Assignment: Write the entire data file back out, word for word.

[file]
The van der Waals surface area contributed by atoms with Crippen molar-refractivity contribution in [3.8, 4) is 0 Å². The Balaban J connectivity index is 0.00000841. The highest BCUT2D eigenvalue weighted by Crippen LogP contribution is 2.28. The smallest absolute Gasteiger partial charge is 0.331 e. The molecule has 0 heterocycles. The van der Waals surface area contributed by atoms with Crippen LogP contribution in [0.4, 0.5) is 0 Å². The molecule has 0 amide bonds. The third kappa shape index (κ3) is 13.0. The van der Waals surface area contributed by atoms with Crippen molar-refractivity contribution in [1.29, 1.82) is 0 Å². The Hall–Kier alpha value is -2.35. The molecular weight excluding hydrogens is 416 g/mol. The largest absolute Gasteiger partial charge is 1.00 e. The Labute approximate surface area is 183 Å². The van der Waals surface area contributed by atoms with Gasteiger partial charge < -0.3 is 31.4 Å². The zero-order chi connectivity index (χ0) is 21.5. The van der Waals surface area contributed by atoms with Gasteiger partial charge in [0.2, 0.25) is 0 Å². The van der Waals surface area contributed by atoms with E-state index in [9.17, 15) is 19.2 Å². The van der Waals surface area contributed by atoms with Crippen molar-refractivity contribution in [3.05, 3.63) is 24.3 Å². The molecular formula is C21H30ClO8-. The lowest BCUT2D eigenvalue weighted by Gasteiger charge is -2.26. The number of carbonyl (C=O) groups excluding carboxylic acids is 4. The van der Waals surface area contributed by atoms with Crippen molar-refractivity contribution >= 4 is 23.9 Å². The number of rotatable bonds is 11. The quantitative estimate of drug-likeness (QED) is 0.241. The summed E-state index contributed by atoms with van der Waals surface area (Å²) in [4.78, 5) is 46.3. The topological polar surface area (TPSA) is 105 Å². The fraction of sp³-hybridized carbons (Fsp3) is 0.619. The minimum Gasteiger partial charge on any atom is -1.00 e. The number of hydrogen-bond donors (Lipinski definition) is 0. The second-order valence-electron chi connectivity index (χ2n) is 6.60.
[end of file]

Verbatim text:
The van der Waals surface area contributed by atoms with Crippen molar-refractivity contribution in [3.8, 4) is 0 Å². The Balaban J connectivity index is 0.00000841. The highest BCUT2D eigenvalue weighted by Crippen LogP contribution is 2.28. The smallest absolute Gasteiger partial charge is 0.331 e. The molecule has 0 heterocycles. The van der Waals surface area contributed by atoms with Crippen LogP contribution in [0.4, 0.5) is 0 Å². The molecule has 0 amide bonds. The third kappa shape index (κ3) is 13.0. The van der Waals surface area contributed by atoms with Crippen molar-refractivity contribution in [1.29, 1.82) is 0 Å². The Hall–Kier alpha value is -2.35. The molecular weight excluding hydrogens is 416 g/mol. The largest absolute Gasteiger partial charge is 1.00 e. The Labute approximate surface area is 183 Å². The van der Waals surface area contributed by atoms with Gasteiger partial charge < -0.3 is 31.4 Å². The zero-order chi connectivity index (χ0) is 21.5. The van der Waals surface area contributed by atoms with Gasteiger partial charge in [0.2, 0.25) is 0 Å². The van der Waals surface area contributed by atoms with E-state index in [9.17, 15) is 19.2 Å². The van der Waals surface area contributed by atoms with Crippen molar-refractivity contribution in [3.05, 3.63) is 24.3 Å². The molecular formula is C21H30ClO8-. The lowest BCUT2D eigenvalue weighted by Gasteiger charge is -2.26. The number of carbonyl (C=O) groups excluding carboxylic acids is 4. The van der Waals surface area contributed by atoms with Crippen molar-refractivity contribution >= 4 is 23.9 Å². The number of rotatable bonds is 11. The quantitative estimate of drug-likeness (QED) is 0.241. The summed E-state index contributed by atoms with van der Waals surface area (Å²) in [4.78, 5) is 46.3. The topological polar surface area (TPSA) is 105 Å². The fraction of sp³-hybridized carbons (Fsp3) is 0.619. The minimum Gasteiger partial charge on any atom is -1.00 e. The number of hydrogen-bond donors (Lipinski definition) is 0. The second-order valence-electron chi connectivity index (χ2n) is 6.60.